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Permanent daylight saving time could have health and economic consequences, experts say

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Key Points
  • On Tuesday, March 15, the Senate unanimously passed the Sunshine Protection Act, which would make daylight saving time permanent.
  • If the Act gets House approval and President Joe Biden's signature, Americans spring forward for the last time in March 2023.
  • When we spring forward, "it affects our attention, our ability to focus, our mood regulation, which can also affect our productivity," says Anita Shelgikar, an associate professor of neurology and director of the sleep medicine fellowship at the University of Michigan.

Switching clocks twice a year may soon be a thing of the past. On March 15, the Senate unanimously passed legislation, called the Sunshine Protection Act, that would move the whole country to daylight saving time permanently.

If the Act gets House approval and President Joe Biden's signature, Americans would fall back this coming November, spring forward in March 2023, and then never change their clocks again.

Roughly 75% of Americans are in favor, saying they would prefer not switching back and forth between standard and daylight saving time, according to a October 2021 survey from The Associated Press-NORC Center for Public Affairs Research which polled over 1,000 adults nationwide.

Not having to spring forward will benefit people, because losing an hour of sleep "affects our attention, our ability to focus, our mood regulation, which can also affect our productivity," says Dr. Anita Shelgikar, an associate professor of neurology and director of the sleep medicine fellowship at the University of Michigan and president of the American Academy of Sleep Medicine Foundation.

'Springing forward' can affect your health and wellbeing

Getting a good night's sleep is more important than most people realize, says Dr. Ilene Rosen, sleep medicine doctor and associate professor of medicine at the University of Pennsylvania School of Medicine. "Healthy sleep reduces the risk of drowsy driving, workplace accidents, mental health problems such as depression, obesity, and medical conditions such as heart disease and Type 2 diabetes."

To be at your best, "the AASM recommends that adults should sleep 7 or more hours per night on a regular basis to promote optimal health, productivity and daytime alertness," says Rosen.

When our sleep is interrupted by springing forward each year, that "can set us up for two things. One is to be chronically sleep deprived. The other is for something called social jetlag where our internal clock is really kind of out of sync with our external world," she says.

While you may only feel sleep deprived for a few days after the clocks spring forward, the effects aren't temporary or minor, Shelgikar says: "There are some data showing that some people's bodies don't really adjust well, even on a sustained period of time."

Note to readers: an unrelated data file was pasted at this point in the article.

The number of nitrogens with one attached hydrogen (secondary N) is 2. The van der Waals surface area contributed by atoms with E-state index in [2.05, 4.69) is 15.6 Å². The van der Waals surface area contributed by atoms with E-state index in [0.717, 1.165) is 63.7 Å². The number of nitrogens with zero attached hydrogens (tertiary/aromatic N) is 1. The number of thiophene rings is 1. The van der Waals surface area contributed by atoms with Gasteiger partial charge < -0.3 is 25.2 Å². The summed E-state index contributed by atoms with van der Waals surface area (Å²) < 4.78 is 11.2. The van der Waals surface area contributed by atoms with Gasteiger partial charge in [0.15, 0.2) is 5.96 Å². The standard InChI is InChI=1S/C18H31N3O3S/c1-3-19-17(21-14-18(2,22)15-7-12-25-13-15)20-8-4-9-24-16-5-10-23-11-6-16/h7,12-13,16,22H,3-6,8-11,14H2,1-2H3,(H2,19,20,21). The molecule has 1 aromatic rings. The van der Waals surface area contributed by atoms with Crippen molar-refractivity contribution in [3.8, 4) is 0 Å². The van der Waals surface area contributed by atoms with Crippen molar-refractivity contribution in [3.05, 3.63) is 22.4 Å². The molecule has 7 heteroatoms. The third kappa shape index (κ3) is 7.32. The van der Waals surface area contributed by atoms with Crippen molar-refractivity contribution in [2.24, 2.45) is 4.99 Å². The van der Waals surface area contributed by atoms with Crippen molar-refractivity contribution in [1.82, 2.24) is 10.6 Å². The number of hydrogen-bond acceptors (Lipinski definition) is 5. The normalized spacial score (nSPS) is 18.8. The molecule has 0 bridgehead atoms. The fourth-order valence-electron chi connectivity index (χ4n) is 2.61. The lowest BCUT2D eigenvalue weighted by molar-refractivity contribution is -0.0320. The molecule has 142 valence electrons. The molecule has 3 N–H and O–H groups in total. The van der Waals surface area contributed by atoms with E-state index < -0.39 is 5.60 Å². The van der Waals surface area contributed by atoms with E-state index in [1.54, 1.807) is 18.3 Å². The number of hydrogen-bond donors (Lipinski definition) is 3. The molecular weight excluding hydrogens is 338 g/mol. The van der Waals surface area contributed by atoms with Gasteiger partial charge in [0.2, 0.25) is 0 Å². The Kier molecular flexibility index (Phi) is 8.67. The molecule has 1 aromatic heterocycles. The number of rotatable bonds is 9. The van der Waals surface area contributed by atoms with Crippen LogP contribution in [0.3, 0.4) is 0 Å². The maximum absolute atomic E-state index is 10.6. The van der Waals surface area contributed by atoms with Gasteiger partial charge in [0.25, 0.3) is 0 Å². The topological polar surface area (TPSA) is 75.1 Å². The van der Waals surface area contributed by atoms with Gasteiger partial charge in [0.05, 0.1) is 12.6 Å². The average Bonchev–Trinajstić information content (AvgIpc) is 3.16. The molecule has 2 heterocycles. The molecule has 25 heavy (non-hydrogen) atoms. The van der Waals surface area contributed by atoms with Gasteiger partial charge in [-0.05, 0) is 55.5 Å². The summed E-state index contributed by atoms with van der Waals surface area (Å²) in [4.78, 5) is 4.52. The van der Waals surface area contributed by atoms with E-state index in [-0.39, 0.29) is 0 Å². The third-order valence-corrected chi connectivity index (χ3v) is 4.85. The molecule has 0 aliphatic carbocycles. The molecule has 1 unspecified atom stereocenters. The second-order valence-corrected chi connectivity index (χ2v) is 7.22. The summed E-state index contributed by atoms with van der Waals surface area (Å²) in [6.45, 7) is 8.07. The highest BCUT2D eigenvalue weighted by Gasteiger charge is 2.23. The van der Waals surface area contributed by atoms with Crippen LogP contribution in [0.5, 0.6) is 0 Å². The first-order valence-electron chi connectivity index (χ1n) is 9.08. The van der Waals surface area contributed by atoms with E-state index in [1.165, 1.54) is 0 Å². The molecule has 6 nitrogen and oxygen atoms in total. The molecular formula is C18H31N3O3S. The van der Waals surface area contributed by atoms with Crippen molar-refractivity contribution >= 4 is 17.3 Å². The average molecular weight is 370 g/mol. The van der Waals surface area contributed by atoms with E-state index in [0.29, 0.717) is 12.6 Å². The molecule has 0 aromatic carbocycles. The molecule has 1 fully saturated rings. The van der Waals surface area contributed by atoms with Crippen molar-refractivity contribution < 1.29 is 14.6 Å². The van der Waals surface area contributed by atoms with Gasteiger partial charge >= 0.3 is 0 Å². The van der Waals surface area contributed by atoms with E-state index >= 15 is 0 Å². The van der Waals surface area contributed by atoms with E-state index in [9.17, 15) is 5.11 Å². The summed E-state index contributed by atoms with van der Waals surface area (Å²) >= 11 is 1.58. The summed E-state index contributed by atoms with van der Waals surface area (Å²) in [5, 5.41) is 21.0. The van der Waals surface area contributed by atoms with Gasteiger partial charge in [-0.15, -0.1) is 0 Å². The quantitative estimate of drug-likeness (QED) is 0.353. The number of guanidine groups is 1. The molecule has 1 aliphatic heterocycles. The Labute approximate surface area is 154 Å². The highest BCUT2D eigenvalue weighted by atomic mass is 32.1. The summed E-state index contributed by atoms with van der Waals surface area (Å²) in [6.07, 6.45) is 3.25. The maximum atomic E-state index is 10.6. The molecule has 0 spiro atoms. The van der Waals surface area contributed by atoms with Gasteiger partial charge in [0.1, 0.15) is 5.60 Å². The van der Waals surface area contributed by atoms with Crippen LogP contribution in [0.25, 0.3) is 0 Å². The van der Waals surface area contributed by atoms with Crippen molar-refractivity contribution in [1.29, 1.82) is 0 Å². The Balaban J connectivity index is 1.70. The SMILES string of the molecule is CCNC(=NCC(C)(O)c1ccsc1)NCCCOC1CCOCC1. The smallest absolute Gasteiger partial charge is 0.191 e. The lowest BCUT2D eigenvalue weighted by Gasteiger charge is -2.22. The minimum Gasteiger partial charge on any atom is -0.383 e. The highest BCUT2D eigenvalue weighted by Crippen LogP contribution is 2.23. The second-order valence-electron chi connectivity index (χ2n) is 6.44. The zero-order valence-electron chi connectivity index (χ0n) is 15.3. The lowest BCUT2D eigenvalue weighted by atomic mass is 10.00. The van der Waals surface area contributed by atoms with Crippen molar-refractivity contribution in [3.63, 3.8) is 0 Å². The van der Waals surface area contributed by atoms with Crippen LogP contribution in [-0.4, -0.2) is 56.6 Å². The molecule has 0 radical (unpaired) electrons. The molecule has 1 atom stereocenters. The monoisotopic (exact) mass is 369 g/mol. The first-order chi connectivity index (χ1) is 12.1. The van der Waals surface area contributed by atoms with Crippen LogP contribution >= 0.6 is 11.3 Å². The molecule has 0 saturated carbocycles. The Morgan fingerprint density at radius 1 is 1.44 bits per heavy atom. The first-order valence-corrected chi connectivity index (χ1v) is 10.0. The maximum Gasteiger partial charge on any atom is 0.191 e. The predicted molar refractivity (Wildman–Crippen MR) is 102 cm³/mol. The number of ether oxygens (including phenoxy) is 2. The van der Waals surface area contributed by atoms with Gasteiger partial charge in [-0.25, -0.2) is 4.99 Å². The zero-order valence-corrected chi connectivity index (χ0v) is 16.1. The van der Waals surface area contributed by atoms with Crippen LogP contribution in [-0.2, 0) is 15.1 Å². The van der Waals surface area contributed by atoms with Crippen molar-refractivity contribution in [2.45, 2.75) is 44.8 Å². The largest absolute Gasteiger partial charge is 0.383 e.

Why permanent standard time could be the better choice

Sleep experts say there are drawbacks to choosing permanent daylight saving time rather than permanent standard time, though. The American Academy of Sleep Medicine Foundation points out that permanent standard time would mean brighter mornings, so that when most people wake up, the sun is out.

Permanent standard time, rather than daylight saving time, makes more sense because "sunlight is the most powerful regulator of our internal clock," says Shelgikar.

If we switch to permanent daylight saving time, there will be fewer sunlit morning hours for many Americans. In Boston, for example, on January 1 the sun wouldn't rise until 8:45 AM. In California, sunrise would be at around 8:12 AM on the first day of the year.

Productivity could take a hit if the U.S. moves to permanent daylight time

Lots of people are more productive when it's sunny in the morning, says Peter Earle, an economist at the American Institute for Economic Research. So, "it's difficult to measure, but surely one of the costs of daylight saving time is reduced productivity among workers in the time period of the changes."

Permanent daylight saving time during winter months may be especially tough, Earle says: "Whether that's working slower, making more errors, or needing that extra cup of coffee, whatever it is, that would be reduced greatly with the adoption of year-round daylight saving time."

Not everyone agrees. Claudia Goldin, an economics professor at Harvard University, doesn't predict the economy will be affected by a shift to permanent daylight saving time. "We have places on the edge of time zones that are effectively in daylight saving time when we are not. They don't seem to be much different in terms of productivity," she says.

Only time will tell, Earle says. "If [the Sunshine Protection Act] passes, there will be some academic papers in the next few years documenting and attesting to improvements or the lack of improvements in the change," but, he adds, everyone will adjust quickly: "It's going to be forgotten by 99% of humans after six months or a year."

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